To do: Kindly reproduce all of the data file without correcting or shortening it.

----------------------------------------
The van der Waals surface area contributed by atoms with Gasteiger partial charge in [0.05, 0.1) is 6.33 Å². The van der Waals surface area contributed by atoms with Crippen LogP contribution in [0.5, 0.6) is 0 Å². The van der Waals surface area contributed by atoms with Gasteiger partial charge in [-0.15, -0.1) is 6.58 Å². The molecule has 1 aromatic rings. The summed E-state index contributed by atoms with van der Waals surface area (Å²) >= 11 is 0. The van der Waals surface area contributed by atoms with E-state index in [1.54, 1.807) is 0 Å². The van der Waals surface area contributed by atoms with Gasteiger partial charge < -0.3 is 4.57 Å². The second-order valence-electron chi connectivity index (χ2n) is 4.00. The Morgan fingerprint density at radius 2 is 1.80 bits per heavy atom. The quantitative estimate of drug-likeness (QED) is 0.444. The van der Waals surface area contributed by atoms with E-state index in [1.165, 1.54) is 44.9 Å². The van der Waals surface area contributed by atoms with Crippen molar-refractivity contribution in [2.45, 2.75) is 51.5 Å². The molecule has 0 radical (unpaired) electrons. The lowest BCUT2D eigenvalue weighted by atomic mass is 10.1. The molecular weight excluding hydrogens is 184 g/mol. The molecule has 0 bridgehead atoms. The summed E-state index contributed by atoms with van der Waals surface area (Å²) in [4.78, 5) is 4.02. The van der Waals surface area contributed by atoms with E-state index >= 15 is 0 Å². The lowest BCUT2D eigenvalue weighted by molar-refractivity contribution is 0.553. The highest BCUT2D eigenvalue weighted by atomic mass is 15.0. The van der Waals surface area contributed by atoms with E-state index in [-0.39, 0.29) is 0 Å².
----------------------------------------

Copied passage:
The van der Waals surface area contributed by atoms with Gasteiger partial charge in [0.05, 0.1) is 6.33 Å². The van der Waals surface area contributed by atoms with Crippen LogP contribution in [0.5, 0.6) is 0 Å². The van der Waals surface area contributed by atoms with Gasteiger partial charge in [-0.15, -0.1) is 6.58 Å². The molecule has 1 aromatic rings. The summed E-state index contributed by atoms with van der Waals surface area (Å²) >= 11 is 0. The van der Waals surface area contributed by atoms with E-state index in [1.54, 1.807) is 0 Å². The van der Waals surface area contributed by atoms with Gasteiger partial charge < -0.3 is 4.57 Å². The second-order valence-electron chi connectivity index (χ2n) is 4.00. The Morgan fingerprint density at radius 2 is 1.80 bits per heavy atom. The quantitative estimate of drug-likeness (QED) is 0.444. The van der Waals surface area contributed by atoms with E-state index in [1.165, 1.54) is 44.9 Å². The van der Waals surface area contributed by atoms with Crippen molar-refractivity contribution in [2.45, 2.75) is 51.5 Å². The molecule has 0 radical (unpaired) electrons. The lowest BCUT2D eigenvalue weighted by atomic mass is 10.1. The molecular weight excluding hydrogens is 184 g/mol. The molecule has 0 bridgehead atoms. The summed E-state index contributed by atoms with van der Waals surface area (Å²) in [4.78, 5) is 4.02. The van der Waals surface area contributed by atoms with E-state index >= 15 is 0 Å². The lowest BCUT2D eigenvalue weighted by molar-refractivity contribution is 0.553. The highest BCUT2D eigenvalue weighted by atomic mass is 15.0. The van der Waals surface area contributed by atoms with E-state index in [-0.39, 0.29) is 0 Å².